Some photos are worth turning into keepsakes. Many of my friends and family have collected photo books produced in iPhoto and Apple’s pro photo cataloging app Aperture over the past few years, and iPhoto ’11 sports some real improvements here, too. Taking a page from Cover Flow, you now select themes for your book using what Apple calls a “dynamic Theme browser” that spins like a carousel. Each theme sports different matting and framing for the photos, different text elements and different layouts. You also have different choices of background matte colors.
iPhoto’s “Autoflow” functionality has been improved in this release so images are placed on photo book pages more intelligently. Photos taken on the same day, for example, will be grouped together. And as with slideshows, iPhoto leverages Face Detection here to more effectively center and frame shots of people to take some of the grunt work of page layout for you. Obviously you’re left to decide how ultimately to lay out your book, but you’ll be pleasantly surprised at just how good a job iPhoto does on its own. Photo books also feature full-bleed, two-page spreads. I haven’t had a chance to print out my own yet, but judging from a sample that Apple sent me, using what they indicated were unretouched photos taken from an iPhone 4 — you can produce some amazing books.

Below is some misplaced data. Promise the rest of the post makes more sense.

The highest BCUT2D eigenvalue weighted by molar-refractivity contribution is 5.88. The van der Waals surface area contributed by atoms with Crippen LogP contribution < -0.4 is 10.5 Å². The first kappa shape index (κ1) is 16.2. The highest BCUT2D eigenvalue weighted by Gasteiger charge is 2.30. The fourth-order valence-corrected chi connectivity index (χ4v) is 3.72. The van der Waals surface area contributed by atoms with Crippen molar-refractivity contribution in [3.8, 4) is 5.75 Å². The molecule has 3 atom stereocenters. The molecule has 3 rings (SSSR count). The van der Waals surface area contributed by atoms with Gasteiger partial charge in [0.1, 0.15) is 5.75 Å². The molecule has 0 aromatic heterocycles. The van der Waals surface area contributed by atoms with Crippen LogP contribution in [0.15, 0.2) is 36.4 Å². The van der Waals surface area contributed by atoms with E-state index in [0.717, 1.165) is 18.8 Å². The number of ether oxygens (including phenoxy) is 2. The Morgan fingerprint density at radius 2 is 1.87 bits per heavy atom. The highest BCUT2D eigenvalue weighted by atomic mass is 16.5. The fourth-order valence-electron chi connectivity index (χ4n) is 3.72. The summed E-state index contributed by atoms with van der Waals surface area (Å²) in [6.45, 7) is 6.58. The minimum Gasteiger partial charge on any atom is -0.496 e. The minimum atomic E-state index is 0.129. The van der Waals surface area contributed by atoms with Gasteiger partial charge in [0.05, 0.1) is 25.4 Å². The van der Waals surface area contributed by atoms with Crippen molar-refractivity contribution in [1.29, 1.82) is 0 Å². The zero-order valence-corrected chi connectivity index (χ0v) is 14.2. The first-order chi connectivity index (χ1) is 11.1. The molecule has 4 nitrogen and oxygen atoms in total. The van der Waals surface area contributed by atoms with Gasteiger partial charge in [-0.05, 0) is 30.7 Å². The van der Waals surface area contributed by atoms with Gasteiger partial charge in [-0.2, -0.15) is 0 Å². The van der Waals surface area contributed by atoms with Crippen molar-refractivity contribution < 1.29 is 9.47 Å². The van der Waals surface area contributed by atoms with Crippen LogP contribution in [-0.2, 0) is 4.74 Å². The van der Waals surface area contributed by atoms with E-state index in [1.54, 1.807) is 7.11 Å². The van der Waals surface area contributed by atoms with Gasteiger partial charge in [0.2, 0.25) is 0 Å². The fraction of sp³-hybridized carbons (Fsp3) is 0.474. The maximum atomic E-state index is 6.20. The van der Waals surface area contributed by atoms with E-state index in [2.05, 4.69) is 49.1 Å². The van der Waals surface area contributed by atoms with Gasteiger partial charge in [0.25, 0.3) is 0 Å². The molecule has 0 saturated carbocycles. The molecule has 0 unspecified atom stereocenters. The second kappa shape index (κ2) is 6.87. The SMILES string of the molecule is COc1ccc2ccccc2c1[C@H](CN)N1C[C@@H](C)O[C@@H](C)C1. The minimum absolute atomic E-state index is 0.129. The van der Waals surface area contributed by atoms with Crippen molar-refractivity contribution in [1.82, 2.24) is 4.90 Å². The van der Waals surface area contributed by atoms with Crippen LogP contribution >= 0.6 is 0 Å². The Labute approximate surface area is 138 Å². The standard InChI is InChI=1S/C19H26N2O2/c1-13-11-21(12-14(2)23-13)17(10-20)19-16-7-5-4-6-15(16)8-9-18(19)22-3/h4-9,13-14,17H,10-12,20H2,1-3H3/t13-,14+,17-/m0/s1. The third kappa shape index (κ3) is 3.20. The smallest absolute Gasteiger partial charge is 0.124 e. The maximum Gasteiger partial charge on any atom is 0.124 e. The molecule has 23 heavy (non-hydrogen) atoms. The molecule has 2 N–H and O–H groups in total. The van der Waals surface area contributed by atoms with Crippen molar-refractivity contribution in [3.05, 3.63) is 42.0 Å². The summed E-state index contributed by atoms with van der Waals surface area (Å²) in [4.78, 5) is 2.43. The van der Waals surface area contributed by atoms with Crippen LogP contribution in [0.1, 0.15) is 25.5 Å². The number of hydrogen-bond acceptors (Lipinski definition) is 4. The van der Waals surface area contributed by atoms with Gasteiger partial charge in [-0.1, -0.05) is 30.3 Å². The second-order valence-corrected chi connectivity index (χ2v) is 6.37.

Letterpress cards are an all-new feature of iPhoto ’11, and according to Apple, an industry first. Let’s say you have a big reason to celebrate — announcing a new arrival to the family, for example, or inviting friends and family to celebrate the engagement of one of your children — you may want to send customized cards complete with a photo of the subject. Now you can, directly from within iPhoto, without having to send out proofs to a printing shop.
Letterpress, for the uninitiated, was the “original” method for working a printing press, just like Gutenberg — paper was pressed onto raised type or etching to produce printed material. It’s been updated for the 21st century, obviously, but the system Apple uses now mates letterpress cards available in more than a dozen different layouts with your text and photos. Just set it up using templates built into iPhoto ’11, then order your cards, and they’ll be delivered with matching envelopes, ready to be addressed and mailed.
A solid upgrade
All told, iPhoto ’11 is a solid improvement that makes the $49 cost of an iLife ’11 upgrade worth the cost of admission on its own. Admittedly, this is an evolutionary, rather than revolutionary, improvement to Apple’s cornerstone iLife app. Despite the interface changes and the output improvements and numerous other enhancements, iPhoto remains, at its core, a photo cataloging and sharing app squarely aimed at consumers. So if you’re expecting a lot of professional photo or image editing features, you’re barking up the wrong tree. But I challenge you to find another consumer photo app on the Mac or any other platform with anything close to the features and ease of use of iPhoto.
One last point — iPhoto ’11 got off to a bit of a rocky start when it debuted in October. Some users complained that the upgrade process corrupted their older iPhoto libraries (I had no problems with mine). So make sure to visit the Software Update system preference as soon as you’ve installed iLife ’11, to help make sure you’ve got the latest and greatest version on your Mac.